On this day I learned of someone I knew whose death came from natural causes. I found a moment to pause and assess things as they are. It stirs my thinking along the line of personal mortality and what does life mean.
The famous ancient Greek Physician Hippocrates (460 – c. 370 BC) said; “Life is short, art long, opportunity fleeting, experience deceptive, judgment difficult.”
We hear the phrase life is short and live every moment, but it’s not quite that simple. Our daily rhythms often assume life continues without pause.
I used to have long conversations with my maternal grandmother, born in the 1880’s and already comparatively old when I began walking and talking. These talks became more interesting as I entered my teenage years because I was seeing the world from a completely different perspective. On several occasions I entered the darkened living room and briefly started a conversation. I often had to start it or inject comments, in order to facilitate what followed.
She liked to sit in the dark in the evening as it was familiar. If you consider the first 40 years or so of her life were run off of natural light, aided only by fuel lamps when necessary, it’s easy to understand why the idea of using electric light for anything other than cooking, sewing or reading seemed unnecessary. In addition to that, having lived under very frugal conditions, electricity was a precious commodity to be used only when required.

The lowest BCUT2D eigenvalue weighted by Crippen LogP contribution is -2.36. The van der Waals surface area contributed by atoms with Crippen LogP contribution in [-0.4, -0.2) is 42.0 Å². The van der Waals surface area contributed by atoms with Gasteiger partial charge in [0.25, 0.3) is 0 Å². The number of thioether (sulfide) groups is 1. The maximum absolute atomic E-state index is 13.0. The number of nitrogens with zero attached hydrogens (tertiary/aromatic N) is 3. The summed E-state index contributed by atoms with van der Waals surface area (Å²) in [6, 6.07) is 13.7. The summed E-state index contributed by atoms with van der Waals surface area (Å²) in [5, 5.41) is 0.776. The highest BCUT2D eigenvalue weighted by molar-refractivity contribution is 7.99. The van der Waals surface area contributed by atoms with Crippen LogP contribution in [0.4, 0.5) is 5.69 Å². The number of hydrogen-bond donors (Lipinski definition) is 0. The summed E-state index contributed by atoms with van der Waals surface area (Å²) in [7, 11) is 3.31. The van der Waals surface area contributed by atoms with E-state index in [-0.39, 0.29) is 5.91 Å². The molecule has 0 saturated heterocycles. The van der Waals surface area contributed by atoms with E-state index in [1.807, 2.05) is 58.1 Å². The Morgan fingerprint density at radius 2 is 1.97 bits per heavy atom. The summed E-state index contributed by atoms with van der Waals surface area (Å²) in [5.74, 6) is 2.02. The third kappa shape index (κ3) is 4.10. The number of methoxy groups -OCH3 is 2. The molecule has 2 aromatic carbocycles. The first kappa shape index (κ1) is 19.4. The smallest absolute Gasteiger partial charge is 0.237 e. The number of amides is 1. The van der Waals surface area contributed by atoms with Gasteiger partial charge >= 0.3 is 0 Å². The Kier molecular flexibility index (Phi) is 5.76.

Sitting in a chair across from her in the dark was my equivalent of what the Beatles did when they went to India to seek an ascetic. Here was a woman who immigrated, traveled across country in a wagon pulled by oxen, worked as a cook in a lumber camp and birthed / raised 8 of her 9 children until they were an adult.
Among the many things I gained from her was her explanation of age. Some of this are my own words.
- When young, you’re like a wealthy person. You have many years to spend and think they will go on indefinitely.
- As you age, the years go by faster. The older you become, the faster they seem. Think of this as basic math. When you’re 10 years old, 1 year is 1/10 of your entire life. When you’re 80, 1 year is a smaller portion of your life.
- To you summer is vacation, for me it’s time to work the soil and grow a garden.
- Fall is a reminder of harvesting what you planted.
- Winter is a dormant season where all things that once grew outside are shriveled and laying in the field.
- Spring is a time of renewal and an opportunity to begin a new.
With those words I found myself reflecting on things which would still have to be learned in finer detail.
Today is another one of those reminders. Life is short and no matter how much time you think you have, find the spring and summer seasons in your life. The harvest and winter come all too soon.
Spread a contagion; commit random acts of kindness.